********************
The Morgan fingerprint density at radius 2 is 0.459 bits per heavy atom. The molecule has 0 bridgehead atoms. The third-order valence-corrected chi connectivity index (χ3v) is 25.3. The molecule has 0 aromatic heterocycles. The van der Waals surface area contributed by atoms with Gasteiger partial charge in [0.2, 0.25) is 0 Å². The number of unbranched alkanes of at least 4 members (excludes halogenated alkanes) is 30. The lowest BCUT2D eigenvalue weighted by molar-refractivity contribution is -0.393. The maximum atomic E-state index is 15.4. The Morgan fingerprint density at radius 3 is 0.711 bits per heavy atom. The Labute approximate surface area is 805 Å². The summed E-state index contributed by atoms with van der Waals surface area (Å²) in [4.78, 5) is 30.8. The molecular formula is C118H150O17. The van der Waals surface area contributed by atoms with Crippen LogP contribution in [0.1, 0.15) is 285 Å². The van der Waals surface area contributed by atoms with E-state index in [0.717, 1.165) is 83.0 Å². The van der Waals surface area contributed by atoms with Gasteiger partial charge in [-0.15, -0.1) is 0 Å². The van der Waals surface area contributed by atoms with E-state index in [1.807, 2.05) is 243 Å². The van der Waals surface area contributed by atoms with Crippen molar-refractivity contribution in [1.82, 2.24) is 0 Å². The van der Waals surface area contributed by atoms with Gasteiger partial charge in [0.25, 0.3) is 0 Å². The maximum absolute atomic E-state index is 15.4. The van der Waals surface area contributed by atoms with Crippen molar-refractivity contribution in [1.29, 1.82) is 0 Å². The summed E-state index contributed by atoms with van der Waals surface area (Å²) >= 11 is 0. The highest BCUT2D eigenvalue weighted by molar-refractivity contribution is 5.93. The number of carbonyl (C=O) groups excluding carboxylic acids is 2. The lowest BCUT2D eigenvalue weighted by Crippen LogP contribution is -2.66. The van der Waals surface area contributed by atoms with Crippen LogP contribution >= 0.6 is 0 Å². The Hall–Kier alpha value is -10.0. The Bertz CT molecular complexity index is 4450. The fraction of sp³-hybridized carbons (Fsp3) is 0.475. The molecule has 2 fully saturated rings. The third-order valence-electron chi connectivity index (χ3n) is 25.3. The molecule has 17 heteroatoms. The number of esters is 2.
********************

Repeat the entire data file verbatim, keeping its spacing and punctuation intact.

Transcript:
The Morgan fingerprint density at radius 2 is 0.459 bits per heavy atom. The molecule has 0 bridgehead atoms. The third-order valence-corrected chi connectivity index (χ3v) is 25.3. The molecule has 0 aromatic heterocycles. The van der Waals surface area contributed by atoms with Gasteiger partial charge in [0.2, 0.25) is 0 Å². The number of unbranched alkanes of at least 4 members (excludes halogenated alkanes) is 30. The lowest BCUT2D eigenvalue weighted by molar-refractivity contribution is -0.393. The maximum atomic E-state index is 15.4. The Morgan fingerprint density at radius 3 is 0.711 bits per heavy atom. The Labute approximate surface area is 805 Å². The summed E-state index contributed by atoms with van der Waals surface area (Å²) in [4.78, 5) is 30.8. The molecular formula is C118H150O17. The van der Waals surface area contributed by atoms with Crippen LogP contribution in [0.1, 0.15) is 285 Å². The van der Waals surface area contributed by atoms with E-state index in [0.717, 1.165) is 83.0 Å². The van der Waals surface area contributed by atoms with Gasteiger partial charge in [-0.15, -0.1) is 0 Å². The van der Waals surface area contributed by atoms with E-state index in [1.807, 2.05) is 243 Å². The van der Waals surface area contributed by atoms with Crippen molar-refractivity contribution in [1.82, 2.24) is 0 Å². The van der Waals surface area contributed by atoms with Gasteiger partial charge in [0.25, 0.3) is 0 Å². The maximum absolute atomic E-state index is 15.4. The van der Waals surface area contributed by atoms with Crippen molar-refractivity contribution in [1.29, 1.82) is 0 Å². The summed E-state index contributed by atoms with van der Waals surface area (Å²) >= 11 is 0. The highest BCUT2D eigenvalue weighted by molar-refractivity contribution is 5.93. The number of carbonyl (C=O) groups excluding carboxylic acids is 2. The lowest BCUT2D eigenvalue weighted by Crippen LogP contribution is -2.66. The van der Waals surface area contributed by atoms with Crippen LogP contribution >= 0.6 is 0 Å². The Hall–Kier alpha value is -10.0. The Bertz CT molecular complexity index is 4450. The fraction of sp³-hybridized carbons (Fsp3) is 0.475. The molecule has 2 fully saturated rings. The third-order valence-electron chi connectivity index (χ3n) is 25.3. The molecule has 17 heteroatoms. The number of esters is 2.